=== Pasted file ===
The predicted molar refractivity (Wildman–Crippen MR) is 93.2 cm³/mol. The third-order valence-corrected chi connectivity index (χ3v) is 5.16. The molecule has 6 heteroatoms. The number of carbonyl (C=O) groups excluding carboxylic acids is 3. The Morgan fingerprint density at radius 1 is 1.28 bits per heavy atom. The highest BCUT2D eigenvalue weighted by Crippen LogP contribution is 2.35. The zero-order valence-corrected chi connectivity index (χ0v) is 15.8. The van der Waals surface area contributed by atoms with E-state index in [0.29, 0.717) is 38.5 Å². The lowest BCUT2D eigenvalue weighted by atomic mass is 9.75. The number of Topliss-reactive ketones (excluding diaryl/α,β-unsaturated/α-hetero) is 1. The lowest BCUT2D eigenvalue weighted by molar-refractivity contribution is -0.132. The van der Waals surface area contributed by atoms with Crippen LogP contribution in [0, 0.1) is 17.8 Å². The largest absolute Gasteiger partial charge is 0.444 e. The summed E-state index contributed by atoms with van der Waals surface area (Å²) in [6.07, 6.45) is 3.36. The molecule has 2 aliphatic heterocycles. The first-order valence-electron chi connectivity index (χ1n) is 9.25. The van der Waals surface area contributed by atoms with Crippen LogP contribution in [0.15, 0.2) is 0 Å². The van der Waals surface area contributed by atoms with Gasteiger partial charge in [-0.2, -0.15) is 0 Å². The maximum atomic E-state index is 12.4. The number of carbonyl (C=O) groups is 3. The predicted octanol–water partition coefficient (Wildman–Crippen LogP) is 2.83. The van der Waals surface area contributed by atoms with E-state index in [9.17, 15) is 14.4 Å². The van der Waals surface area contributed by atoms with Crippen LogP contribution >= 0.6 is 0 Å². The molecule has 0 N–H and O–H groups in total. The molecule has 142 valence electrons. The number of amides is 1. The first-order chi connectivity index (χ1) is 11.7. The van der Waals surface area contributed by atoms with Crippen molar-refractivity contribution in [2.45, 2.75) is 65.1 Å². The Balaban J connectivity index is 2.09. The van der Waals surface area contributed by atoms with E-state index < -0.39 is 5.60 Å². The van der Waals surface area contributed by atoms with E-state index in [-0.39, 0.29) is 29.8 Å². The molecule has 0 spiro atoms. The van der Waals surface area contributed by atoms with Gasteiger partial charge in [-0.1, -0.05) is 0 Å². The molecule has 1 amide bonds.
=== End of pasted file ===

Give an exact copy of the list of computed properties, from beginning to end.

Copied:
The predicted molar refractivity (Wildman–Crippen MR) is 93.2 cm³/mol. The third-order valence-corrected chi connectivity index (χ3v) is 5.16. The molecule has 6 heteroatoms. The number of carbonyl (C=O) groups excluding carboxylic acids is 3. The Morgan fingerprint density at radius 1 is 1.28 bits per heavy atom. The highest BCUT2D eigenvalue weighted by Crippen LogP contribution is 2.35. The zero-order valence-corrected chi connectivity index (χ0v) is 15.8. The van der Waals surface area contributed by atoms with E-state index in [0.29, 0.717) is 38.5 Å². The lowest BCUT2D eigenvalue weighted by atomic mass is 9.75. The number of Topliss-reactive ketones (excluding diaryl/α,β-unsaturated/α-hetero) is 1. The lowest BCUT2D eigenvalue weighted by molar-refractivity contribution is -0.132. The van der Waals surface area contributed by atoms with Crippen LogP contribution in [0, 0.1) is 17.8 Å². The largest absolute Gasteiger partial charge is 0.444 e. The summed E-state index contributed by atoms with van der Waals surface area (Å²) in [6.07, 6.45) is 3.36. The molecule has 2 aliphatic heterocycles. The first-order valence-electron chi connectivity index (χ1n) is 9.25. The van der Waals surface area contributed by atoms with Crippen LogP contribution in [0.15, 0.2) is 0 Å². The van der Waals surface area contributed by atoms with Gasteiger partial charge in [-0.2, -0.15) is 0 Å². The maximum atomic E-state index is 12.4. The number of carbonyl (C=O) groups is 3. The predicted octanol–water partition coefficient (Wildman–Crippen LogP) is 2.83. The van der Waals surface area contributed by atoms with E-state index in [9.17, 15) is 14.4 Å². The van der Waals surface area contributed by atoms with Crippen LogP contribution >= 0.6 is 0 Å². The molecule has 0 N–H and O–H groups in total. The molecule has 142 valence electrons. The number of amides is 1. The first-order chi connectivity index (χ1) is 11.7. The van der Waals surface area contributed by atoms with Crippen molar-refractivity contribution in [2.45, 2.75) is 65.1 Å². The Balaban J connectivity index is 2.09. The van der Waals surface area contributed by atoms with E-state index < -0.39 is 5.60 Å². The van der Waals surface area contributed by atoms with E-state index in [-0.39, 0.29) is 29.8 Å². The molecule has 0 spiro atoms. The van der Waals surface area contributed by atoms with Gasteiger partial charge in [-0.1, -0.05) is 0 Å². The molecule has 1 amide bonds.